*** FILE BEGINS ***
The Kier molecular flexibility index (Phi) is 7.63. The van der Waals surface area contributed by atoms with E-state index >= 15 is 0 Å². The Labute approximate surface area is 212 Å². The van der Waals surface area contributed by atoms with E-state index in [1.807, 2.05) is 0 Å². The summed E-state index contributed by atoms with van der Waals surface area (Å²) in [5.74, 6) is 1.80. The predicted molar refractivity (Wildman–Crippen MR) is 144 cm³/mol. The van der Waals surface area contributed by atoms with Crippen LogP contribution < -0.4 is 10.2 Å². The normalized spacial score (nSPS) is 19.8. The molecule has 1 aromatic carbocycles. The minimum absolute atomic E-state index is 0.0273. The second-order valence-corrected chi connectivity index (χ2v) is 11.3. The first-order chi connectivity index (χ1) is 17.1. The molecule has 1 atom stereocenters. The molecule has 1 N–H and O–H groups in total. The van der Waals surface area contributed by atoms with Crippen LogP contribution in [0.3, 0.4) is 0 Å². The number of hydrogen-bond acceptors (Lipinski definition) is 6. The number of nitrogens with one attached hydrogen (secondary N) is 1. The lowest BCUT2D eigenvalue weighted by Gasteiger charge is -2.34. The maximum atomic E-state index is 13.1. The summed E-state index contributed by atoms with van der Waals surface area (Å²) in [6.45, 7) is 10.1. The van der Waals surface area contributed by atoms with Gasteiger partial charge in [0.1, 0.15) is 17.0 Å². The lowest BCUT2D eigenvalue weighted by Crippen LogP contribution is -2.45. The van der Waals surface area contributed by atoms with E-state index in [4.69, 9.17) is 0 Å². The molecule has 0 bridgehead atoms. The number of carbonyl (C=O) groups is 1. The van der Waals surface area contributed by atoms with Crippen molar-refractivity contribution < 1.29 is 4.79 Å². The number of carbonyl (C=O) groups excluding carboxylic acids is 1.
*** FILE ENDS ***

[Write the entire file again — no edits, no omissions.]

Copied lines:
The Kier molecular flexibility index (Phi) is 7.63. The van der Waals surface area contributed by atoms with E-state index >= 15 is 0 Å². The Labute approximate surface area is 212 Å². The van der Waals surface area contributed by atoms with E-state index in [1.807, 2.05) is 0 Å². The summed E-state index contributed by atoms with van der Waals surface area (Å²) in [5.74, 6) is 1.80. The predicted molar refractivity (Wildman–Crippen MR) is 144 cm³/mol. The van der Waals surface area contributed by atoms with Crippen LogP contribution < -0.4 is 10.2 Å². The normalized spacial score (nSPS) is 19.8. The molecule has 1 aromatic carbocycles. The minimum absolute atomic E-state index is 0.0273. The second-order valence-corrected chi connectivity index (χ2v) is 11.3. The first-order chi connectivity index (χ1) is 17.1. The molecule has 1 atom stereocenters. The molecule has 1 N–H and O–H groups in total. The van der Waals surface area contributed by atoms with Crippen LogP contribution in [0.3, 0.4) is 0 Å². The number of hydrogen-bond acceptors (Lipinski definition) is 6. The number of nitrogens with one attached hydrogen (secondary N) is 1. The lowest BCUT2D eigenvalue weighted by Gasteiger charge is -2.34. The maximum atomic E-state index is 13.1. The summed E-state index contributed by atoms with van der Waals surface area (Å²) in [6.45, 7) is 10.1. The van der Waals surface area contributed by atoms with Gasteiger partial charge in [0.1, 0.15) is 17.0 Å². The lowest BCUT2D eigenvalue weighted by Crippen LogP contribution is -2.45. The van der Waals surface area contributed by atoms with E-state index in [4.69, 9.17) is 0 Å². The molecule has 0 bridgehead atoms. The number of carbonyl (C=O) groups is 1. The van der Waals surface area contributed by atoms with Crippen molar-refractivity contribution < 1.29 is 4.79 Å². The number of carbonyl (C=O) groups excluding carboxylic acids is 1.